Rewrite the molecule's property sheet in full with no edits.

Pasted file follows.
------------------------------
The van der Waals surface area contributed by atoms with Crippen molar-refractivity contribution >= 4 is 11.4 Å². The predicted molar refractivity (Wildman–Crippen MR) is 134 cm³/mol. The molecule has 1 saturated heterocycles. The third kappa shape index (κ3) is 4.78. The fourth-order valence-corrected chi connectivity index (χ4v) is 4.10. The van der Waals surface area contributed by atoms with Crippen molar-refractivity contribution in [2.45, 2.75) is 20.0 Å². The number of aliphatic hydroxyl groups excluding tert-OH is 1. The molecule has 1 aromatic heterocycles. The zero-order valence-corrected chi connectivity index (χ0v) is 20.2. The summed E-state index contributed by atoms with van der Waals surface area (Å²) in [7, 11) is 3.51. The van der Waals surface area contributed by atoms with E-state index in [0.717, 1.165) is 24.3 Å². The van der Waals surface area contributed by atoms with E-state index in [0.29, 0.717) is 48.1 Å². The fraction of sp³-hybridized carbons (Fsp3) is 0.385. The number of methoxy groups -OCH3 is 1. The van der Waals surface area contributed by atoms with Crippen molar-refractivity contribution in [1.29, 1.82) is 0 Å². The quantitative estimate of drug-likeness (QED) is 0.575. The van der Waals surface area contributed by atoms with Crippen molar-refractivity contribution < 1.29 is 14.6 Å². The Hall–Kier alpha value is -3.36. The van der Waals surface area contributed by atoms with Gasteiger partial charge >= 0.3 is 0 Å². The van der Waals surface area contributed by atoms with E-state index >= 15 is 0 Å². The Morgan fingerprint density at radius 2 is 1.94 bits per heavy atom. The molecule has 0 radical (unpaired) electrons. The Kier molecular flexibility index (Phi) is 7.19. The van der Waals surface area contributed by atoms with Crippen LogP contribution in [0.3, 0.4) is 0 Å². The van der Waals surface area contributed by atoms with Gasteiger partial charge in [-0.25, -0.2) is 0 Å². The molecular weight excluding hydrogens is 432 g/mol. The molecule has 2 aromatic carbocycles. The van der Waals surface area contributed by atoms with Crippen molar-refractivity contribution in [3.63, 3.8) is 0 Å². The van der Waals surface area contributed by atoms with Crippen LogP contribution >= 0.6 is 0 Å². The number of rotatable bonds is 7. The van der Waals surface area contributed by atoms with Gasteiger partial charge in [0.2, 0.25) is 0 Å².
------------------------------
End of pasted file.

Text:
The van der Waals surface area contributed by atoms with Crippen molar-refractivity contribution >= 4 is 11.4 Å². The predicted molar refractivity (Wildman–Crippen MR) is 134 cm³/mol. The molecule has 1 saturated heterocycles. The third kappa shape index (κ3) is 4.78. The fourth-order valence-corrected chi connectivity index (χ4v) is 4.10. The van der Waals surface area contributed by atoms with Crippen molar-refractivity contribution in [2.45, 2.75) is 20.0 Å². The number of aliphatic hydroxyl groups excluding tert-OH is 1. The molecule has 1 aromatic heterocycles. The zero-order valence-corrected chi connectivity index (χ0v) is 20.2. The summed E-state index contributed by atoms with van der Waals surface area (Å²) in [7, 11) is 3.51. The van der Waals surface area contributed by atoms with E-state index in [0.717, 1.165) is 24.3 Å². The van der Waals surface area contributed by atoms with E-state index in [0.29, 0.717) is 48.1 Å². The fraction of sp³-hybridized carbons (Fsp3) is 0.385. The number of methoxy groups -OCH3 is 1. The van der Waals surface area contributed by atoms with Crippen molar-refractivity contribution in [1.29, 1.82) is 0 Å². The quantitative estimate of drug-likeness (QED) is 0.575. The van der Waals surface area contributed by atoms with Crippen molar-refractivity contribution < 1.29 is 14.6 Å². The Hall–Kier alpha value is -3.36. The van der Waals surface area contributed by atoms with Gasteiger partial charge >= 0.3 is 0 Å². The van der Waals surface area contributed by atoms with E-state index >= 15 is 0 Å². The Morgan fingerprint density at radius 2 is 1.94 bits per heavy atom. The molecule has 0 radical (unpaired) electrons. The Kier molecular flexibility index (Phi) is 7.19. The van der Waals surface area contributed by atoms with Crippen LogP contribution in [0.3, 0.4) is 0 Å². The van der Waals surface area contributed by atoms with Gasteiger partial charge in [-0.25, -0.2) is 0 Å². The molecular weight excluding hydrogens is 432 g/mol. The molecule has 2 aromatic carbocycles. The van der Waals surface area contributed by atoms with Crippen molar-refractivity contribution in [3.63, 3.8) is 0 Å². The van der Waals surface area contributed by atoms with Crippen LogP contribution >= 0.6 is 0 Å². The number of rotatable bonds is 7. The van der Waals surface area contributed by atoms with Gasteiger partial charge in [0.2, 0.25) is 0 Å².